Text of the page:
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Bench Scientists Had Better Pay Attention To The Threats Posed By Health-Care Reform

Well, if they feel that way, they're wrong. Already, health- care reform is having a damaging impact on the scientific work force--and the implications for the future are even more threatening. The CEOs of two small biotech firms and I recently met with the editorial board of the Baltimore Sun. During the meeting, one of the executives explained that, like 99 percent of United States biotechnology companies, his enterprise had no p

Carl Feldbaum
I fear that bench scientists in biotech companies may be taking the current debate over health-care reform much too casually. They may be thinking that, aside from how the outcome will affect the cost of their own individual insurance coverage, the matter is something that only people in Washington, D.C., need to care about.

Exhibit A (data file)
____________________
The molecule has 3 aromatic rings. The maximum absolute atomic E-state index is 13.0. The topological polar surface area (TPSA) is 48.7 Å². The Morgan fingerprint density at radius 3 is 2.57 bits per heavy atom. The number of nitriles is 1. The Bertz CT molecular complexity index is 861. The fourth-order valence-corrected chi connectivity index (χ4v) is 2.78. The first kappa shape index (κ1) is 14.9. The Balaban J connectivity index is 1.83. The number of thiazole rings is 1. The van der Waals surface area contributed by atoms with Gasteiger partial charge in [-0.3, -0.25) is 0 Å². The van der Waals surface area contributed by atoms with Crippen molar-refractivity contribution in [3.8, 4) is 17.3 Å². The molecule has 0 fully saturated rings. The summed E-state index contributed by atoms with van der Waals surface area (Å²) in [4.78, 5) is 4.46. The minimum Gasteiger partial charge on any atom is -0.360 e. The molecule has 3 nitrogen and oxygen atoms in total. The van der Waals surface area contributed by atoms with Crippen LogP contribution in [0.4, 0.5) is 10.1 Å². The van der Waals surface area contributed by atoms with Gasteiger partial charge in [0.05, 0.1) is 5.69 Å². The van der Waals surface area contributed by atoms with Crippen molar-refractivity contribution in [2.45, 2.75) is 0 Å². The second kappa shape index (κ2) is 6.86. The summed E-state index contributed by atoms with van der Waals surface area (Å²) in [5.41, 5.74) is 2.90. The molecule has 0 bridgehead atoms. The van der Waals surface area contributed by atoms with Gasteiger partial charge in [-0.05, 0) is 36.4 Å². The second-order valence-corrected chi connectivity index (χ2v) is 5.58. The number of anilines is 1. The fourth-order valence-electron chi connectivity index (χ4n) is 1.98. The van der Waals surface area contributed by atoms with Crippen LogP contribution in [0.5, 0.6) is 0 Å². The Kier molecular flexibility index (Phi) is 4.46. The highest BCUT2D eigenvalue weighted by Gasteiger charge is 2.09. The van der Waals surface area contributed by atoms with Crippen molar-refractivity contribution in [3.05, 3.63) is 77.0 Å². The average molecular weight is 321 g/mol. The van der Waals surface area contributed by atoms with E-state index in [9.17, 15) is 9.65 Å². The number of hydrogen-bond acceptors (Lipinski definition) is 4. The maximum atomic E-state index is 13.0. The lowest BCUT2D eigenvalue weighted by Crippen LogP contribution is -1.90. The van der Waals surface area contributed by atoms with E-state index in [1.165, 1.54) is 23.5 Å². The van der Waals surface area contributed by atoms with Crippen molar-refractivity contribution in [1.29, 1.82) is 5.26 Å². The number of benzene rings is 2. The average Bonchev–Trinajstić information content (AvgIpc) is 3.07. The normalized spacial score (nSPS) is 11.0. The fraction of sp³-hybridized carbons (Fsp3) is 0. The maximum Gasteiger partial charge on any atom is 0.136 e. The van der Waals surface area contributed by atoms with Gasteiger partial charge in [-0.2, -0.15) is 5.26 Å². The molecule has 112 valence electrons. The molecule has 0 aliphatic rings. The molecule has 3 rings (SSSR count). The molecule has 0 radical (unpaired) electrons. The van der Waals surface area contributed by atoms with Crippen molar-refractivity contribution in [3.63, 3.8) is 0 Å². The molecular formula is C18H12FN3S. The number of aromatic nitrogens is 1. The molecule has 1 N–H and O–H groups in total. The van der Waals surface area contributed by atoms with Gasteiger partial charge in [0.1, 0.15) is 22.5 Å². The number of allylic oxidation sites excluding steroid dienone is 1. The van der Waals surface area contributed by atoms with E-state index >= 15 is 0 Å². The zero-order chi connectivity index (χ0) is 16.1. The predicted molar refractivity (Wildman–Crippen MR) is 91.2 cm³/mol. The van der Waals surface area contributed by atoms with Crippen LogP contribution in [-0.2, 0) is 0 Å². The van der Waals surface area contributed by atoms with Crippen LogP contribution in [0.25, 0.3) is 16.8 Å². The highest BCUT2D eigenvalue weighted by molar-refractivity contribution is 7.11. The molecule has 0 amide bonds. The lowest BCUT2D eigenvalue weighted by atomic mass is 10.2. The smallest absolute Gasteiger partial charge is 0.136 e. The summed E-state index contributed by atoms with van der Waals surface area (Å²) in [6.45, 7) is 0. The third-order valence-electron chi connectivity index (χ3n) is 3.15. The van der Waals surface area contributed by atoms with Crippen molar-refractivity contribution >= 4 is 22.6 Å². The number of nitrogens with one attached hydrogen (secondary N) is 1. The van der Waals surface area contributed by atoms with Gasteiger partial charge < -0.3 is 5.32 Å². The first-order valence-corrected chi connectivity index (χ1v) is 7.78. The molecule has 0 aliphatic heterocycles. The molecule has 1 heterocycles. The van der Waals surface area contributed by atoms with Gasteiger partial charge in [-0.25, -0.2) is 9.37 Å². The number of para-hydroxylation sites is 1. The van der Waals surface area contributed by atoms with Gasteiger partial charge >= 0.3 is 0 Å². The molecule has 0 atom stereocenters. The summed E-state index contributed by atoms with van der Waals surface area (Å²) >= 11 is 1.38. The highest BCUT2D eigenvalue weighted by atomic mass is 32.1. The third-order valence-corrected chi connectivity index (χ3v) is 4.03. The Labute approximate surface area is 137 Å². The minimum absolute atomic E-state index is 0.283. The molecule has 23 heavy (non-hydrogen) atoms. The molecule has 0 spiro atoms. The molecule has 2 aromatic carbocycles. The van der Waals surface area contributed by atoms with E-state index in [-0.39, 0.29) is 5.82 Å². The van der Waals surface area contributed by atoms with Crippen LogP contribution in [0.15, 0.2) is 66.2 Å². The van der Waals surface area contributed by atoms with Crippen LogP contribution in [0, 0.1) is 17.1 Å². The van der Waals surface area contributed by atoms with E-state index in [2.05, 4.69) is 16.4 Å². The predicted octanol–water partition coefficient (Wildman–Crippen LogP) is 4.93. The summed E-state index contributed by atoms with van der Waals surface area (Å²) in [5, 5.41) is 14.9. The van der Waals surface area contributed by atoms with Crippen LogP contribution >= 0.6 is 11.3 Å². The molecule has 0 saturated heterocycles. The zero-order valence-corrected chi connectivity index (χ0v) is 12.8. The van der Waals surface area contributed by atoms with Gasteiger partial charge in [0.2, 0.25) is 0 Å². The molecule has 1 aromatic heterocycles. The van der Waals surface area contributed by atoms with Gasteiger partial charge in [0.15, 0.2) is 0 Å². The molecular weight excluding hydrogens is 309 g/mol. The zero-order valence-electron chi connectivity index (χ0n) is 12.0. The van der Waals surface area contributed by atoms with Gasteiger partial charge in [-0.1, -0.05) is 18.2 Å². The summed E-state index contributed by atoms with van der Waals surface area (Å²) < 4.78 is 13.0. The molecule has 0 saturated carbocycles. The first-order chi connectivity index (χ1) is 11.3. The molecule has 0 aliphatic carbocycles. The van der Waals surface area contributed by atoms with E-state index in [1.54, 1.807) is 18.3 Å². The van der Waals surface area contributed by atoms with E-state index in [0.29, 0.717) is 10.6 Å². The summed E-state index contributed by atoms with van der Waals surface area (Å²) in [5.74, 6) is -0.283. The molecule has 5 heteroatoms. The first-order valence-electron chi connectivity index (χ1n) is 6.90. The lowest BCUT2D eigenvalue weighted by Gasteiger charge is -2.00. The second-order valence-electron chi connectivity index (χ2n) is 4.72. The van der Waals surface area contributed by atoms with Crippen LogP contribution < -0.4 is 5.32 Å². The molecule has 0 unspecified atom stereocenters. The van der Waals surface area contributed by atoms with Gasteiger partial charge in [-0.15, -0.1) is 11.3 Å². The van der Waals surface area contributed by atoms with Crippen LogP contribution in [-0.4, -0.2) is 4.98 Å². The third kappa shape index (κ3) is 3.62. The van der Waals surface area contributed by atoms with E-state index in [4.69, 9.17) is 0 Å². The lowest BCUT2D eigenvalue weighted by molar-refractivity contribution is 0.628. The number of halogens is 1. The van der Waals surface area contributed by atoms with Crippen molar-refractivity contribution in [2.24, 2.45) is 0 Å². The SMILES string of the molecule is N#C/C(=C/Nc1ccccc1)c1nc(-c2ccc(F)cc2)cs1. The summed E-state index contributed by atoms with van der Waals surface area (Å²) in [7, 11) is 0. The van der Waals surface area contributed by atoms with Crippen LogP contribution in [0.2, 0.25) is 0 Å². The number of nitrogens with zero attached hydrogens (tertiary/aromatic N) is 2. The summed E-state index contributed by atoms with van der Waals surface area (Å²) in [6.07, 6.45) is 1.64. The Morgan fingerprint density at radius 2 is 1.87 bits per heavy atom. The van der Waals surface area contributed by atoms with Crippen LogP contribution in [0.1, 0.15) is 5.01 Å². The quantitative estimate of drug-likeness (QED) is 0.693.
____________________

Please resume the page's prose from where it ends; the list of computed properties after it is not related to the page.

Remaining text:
Well, if they feel that way, they're wrong. Already, health- care reform is having a damaging impact on the scientific work force--and the implications for the future are even more threatening.

The CEOs of two small biotech firms and I recently met with the editorial board of the Baltimore Sun. During the meeting, one of the executives explained that, like 99 percent of United States biotechnology companies, his enterprise had no products yet on the market. Without earning revenues from sales, and certainly without profits, his company relies on private venture capital and potential stock offerings...

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